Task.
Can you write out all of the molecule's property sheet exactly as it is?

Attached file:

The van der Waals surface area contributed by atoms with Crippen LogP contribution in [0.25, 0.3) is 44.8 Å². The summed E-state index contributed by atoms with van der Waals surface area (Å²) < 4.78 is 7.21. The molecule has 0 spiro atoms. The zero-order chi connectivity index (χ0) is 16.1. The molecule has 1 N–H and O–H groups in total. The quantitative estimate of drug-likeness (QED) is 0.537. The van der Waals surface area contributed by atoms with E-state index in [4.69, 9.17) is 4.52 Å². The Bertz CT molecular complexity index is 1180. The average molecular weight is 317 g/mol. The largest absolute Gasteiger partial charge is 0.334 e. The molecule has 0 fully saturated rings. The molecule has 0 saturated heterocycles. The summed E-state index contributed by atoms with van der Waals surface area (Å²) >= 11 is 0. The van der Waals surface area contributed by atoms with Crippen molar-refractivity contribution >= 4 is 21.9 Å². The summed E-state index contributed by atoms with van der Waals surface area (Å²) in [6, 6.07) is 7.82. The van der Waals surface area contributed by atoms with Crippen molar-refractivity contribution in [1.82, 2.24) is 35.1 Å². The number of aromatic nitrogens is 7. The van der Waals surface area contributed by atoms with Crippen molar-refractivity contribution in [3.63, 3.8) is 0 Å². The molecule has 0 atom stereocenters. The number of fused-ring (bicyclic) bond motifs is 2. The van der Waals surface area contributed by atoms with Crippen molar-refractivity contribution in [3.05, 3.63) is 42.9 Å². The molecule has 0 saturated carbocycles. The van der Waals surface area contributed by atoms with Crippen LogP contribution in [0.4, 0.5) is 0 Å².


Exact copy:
The van der Waals surface area contributed by atoms with Crippen LogP contribution in [0.25, 0.3) is 44.8 Å². The summed E-state index contributed by atoms with van der Waals surface area (Å²) < 4.78 is 7.21. The molecule has 0 spiro atoms. The zero-order chi connectivity index (χ0) is 16.1. The molecule has 1 N–H and O–H groups in total. The quantitative estimate of drug-likeness (QED) is 0.537. The van der Waals surface area contributed by atoms with E-state index in [4.69, 9.17) is 4.52 Å². The Bertz CT molecular complexity index is 1180. The average molecular weight is 317 g/mol. The largest absolute Gasteiger partial charge is 0.334 e. The molecule has 0 fully saturated rings. The molecule has 0 saturated heterocycles. The summed E-state index contributed by atoms with van der Waals surface area (Å²) >= 11 is 0. The van der Waals surface area contributed by atoms with Crippen molar-refractivity contribution >= 4 is 21.9 Å². The summed E-state index contributed by atoms with van der Waals surface area (Å²) in [6, 6.07) is 7.82. The van der Waals surface area contributed by atoms with Crippen molar-refractivity contribution in [1.82, 2.24) is 35.1 Å². The number of aromatic nitrogens is 7. The van der Waals surface area contributed by atoms with Crippen molar-refractivity contribution in [3.63, 3.8) is 0 Å². The molecule has 0 atom stereocenters. The number of fused-ring (bicyclic) bond motifs is 2. The van der Waals surface area contributed by atoms with Crippen molar-refractivity contribution in [3.05, 3.63) is 42.9 Å². The molecule has 0 saturated carbocycles. The van der Waals surface area contributed by atoms with Crippen LogP contribution in [0.4, 0.5) is 0 Å².